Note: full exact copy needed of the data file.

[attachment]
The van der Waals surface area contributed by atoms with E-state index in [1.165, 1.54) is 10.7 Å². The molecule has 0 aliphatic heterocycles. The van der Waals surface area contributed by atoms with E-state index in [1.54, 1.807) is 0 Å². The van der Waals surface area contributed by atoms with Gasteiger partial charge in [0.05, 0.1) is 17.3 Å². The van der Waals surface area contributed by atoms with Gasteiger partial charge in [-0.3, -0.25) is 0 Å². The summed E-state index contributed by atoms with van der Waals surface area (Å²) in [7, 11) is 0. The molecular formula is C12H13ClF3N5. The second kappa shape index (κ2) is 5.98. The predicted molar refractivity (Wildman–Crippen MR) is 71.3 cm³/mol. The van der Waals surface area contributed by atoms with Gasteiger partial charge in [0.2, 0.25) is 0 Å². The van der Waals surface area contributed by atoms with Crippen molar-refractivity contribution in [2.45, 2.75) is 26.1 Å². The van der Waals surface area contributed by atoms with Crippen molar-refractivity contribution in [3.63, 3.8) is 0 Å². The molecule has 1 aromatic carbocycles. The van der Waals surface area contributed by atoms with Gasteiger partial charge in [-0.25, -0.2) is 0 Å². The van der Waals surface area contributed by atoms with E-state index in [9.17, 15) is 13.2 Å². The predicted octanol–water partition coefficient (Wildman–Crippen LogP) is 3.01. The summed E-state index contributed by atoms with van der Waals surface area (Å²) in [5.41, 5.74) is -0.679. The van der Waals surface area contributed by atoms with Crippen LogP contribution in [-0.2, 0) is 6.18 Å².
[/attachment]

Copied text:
The van der Waals surface area contributed by atoms with E-state index in [1.165, 1.54) is 10.7 Å². The molecule has 0 aliphatic heterocycles. The van der Waals surface area contributed by atoms with E-state index in [1.54, 1.807) is 0 Å². The van der Waals surface area contributed by atoms with Gasteiger partial charge in [0.05, 0.1) is 17.3 Å². The van der Waals surface area contributed by atoms with Gasteiger partial charge in [-0.3, -0.25) is 0 Å². The summed E-state index contributed by atoms with van der Waals surface area (Å²) in [7, 11) is 0. The molecular formula is C12H13ClF3N5. The second kappa shape index (κ2) is 5.98. The predicted molar refractivity (Wildman–Crippen MR) is 71.3 cm³/mol. The van der Waals surface area contributed by atoms with Gasteiger partial charge in [0.2, 0.25) is 0 Å². The van der Waals surface area contributed by atoms with Crippen molar-refractivity contribution in [2.45, 2.75) is 26.1 Å². The van der Waals surface area contributed by atoms with Crippen molar-refractivity contribution in [3.63, 3.8) is 0 Å². The molecule has 1 aromatic carbocycles. The van der Waals surface area contributed by atoms with Gasteiger partial charge in [-0.25, -0.2) is 0 Å². The van der Waals surface area contributed by atoms with E-state index in [9.17, 15) is 13.2 Å². The predicted octanol–water partition coefficient (Wildman–Crippen LogP) is 3.01. The summed E-state index contributed by atoms with van der Waals surface area (Å²) in [5.41, 5.74) is -0.679. The van der Waals surface area contributed by atoms with Crippen LogP contribution in [-0.2, 0) is 6.18 Å².